mathjaxr-package: Using MathJax in Rd Files

mathjaxr-packageR Documentation

Using MathJax in Rd Files



The mathjaxr package allows for easy inclusion of MathJax equations in Rd files. Package authors wanting to make use of the package and its functionality need to:

  1. install the mathjaxr package,

  2. add mathjaxr to Imports in the ‘DESCRIPTION’ file of their package,

  3. add mathjaxr to RdMacros in the ‘DESCRIPTION’ file of their package (or add RdMacros: mathjaxr if the ‘DESCRIPTION’ file does not yet contain a RdMacros entry),

  4. add import(mathjaxr) in the ‘NAMESPACE’ file of their package.

One can then enable the use of MathJax by calling the \loadmathjax macro (that is provided by the mathjaxr package) within the \description{} section of an Rd file (or within the @description section when using roxygen2).

An inline equation can then be added with the \mjeqn{latex}{ascii} macro, with the LaTeX commands for the equation given between the first set of curly brackets (which will be rendered in the HTML and PDF help pages) and the plain-text version of the equation given between the second set of curly brackets (which will be shown in the plain text help). With the \mjdeqn{latex}{ascii} macro, one can add ‘displayed equations’ (as in LaTeX's displaymath environment).

Single argument versions of these macros, \mjseqn{latexascii} and \mjsdeqn{latexascii}, are also available. For the relatively rare case that one must specify different LaTeX commands for the PDF and HTML pages, there are also triple argument versions of these macros, namely \mjteqn{pdflatex}{htmllatex}{ascii} and \mjtdeqn{pdflatex}{htmllatex}{ascii}.


The Javascript code for MathJax is contained in this package. If a user viewing a help page has mathjaxr installed, it will be retrieved from there, otherwise it will be retrieved from the CDN site To force use of the CDN site, the user can set the environment variable MATHJAXR_USECDN to any non-blank value (e.g., Sys.setenv(MATHJAXR_USECDN=TRUE)). The URL for a diferent CDN can be specified via the environment variable MATHJAXR_CDN.


  • Care must be taken when using the less-than and greater-than symbols in equations as these might get interpreted by the browser as HTML tags. See here for further details. Adding space around these symbols should solve this problem (e.g., instead of writing \mjseqn{i<j}, one should write \mjseqn{i < j}). Do not use the \lt and \gt macros provided by MathJax as these will cause problems when rendering the PDF help pages.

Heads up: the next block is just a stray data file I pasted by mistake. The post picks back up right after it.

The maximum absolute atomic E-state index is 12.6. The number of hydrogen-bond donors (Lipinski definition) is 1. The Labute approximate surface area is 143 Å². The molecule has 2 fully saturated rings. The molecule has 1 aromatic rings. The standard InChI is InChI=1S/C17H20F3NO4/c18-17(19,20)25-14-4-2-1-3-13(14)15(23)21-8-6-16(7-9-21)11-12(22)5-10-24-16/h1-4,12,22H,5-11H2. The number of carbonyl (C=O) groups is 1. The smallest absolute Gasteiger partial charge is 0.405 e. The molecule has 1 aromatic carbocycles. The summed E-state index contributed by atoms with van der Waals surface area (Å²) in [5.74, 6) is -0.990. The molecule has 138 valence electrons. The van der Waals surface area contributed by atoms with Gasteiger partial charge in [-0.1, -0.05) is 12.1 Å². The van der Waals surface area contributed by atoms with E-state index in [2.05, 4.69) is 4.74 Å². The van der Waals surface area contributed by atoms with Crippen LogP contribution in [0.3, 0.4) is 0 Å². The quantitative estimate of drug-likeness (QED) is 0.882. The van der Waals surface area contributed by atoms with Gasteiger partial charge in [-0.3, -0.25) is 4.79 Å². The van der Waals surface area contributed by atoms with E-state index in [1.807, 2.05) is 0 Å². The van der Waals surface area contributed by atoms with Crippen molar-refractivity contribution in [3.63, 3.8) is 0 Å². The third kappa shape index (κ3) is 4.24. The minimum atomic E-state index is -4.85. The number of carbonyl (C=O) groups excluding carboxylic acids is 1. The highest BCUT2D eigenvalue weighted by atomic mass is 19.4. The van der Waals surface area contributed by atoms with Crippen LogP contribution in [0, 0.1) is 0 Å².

• Curly braces/brackets in equations also cause problems. Using \lbrace and \rbrace (possibly in combination with \left and \right to make them sufficiently large) is a solution (e.g., \mjeqn{\left\lbrace ... \right\rbrace}{\{...\}} should render nicely in the PDF/HTML help pages and the plain-text version).

  • Using the percent symbol (i.e., %) inside of equations is also problematic. The percent symbol needs to be ‘escaped’ by using a backslash, but backslashes need to be escaped as well. For this to work, we need to use the correct number of backslashes, which works slightly differently for producing the PDF, HTML, and plain-text help pages. The equation \mjteqn{100\\\%}{100\\\\\\\%}{100\%} should be rendered correctly in all three help pages.

  • While MathJax supports a large number of LaTeX commands, only the math-mode commands are implemented. See here for a list of the supported commands.

  • When using R via an RStudio Server, MathJax equations in the help files are not automatically rendered (this is not a problem on RStudio Desktop). A solution to get the rendering to work in RStudio Server is to add ‘server-add-header=X-Content-Type-Options:’ to ‘/etc/rstudio/rserver.conf’ (and then restarting the server). This of course requires admin rights on the machine running the server.


The probability density function of a normal distribution is given by \mjdeqnf(x) = \frac1\sqrt2\pi \sigma e^-\frac12\left(\fracx-\mu\sigma\right)^2,f(x) = 1/(sqrt(2 pi) sigma) e^-((x - mu)^2/(2 sigma^2)), where \mjseqn\mu denotes the mean of the distribution and \mjseqn\sigma its standard deviation.


Wolfgang Viechtbauer

See Also


mathjaxr documentation built on March 18, 2022, 6:39 p.m.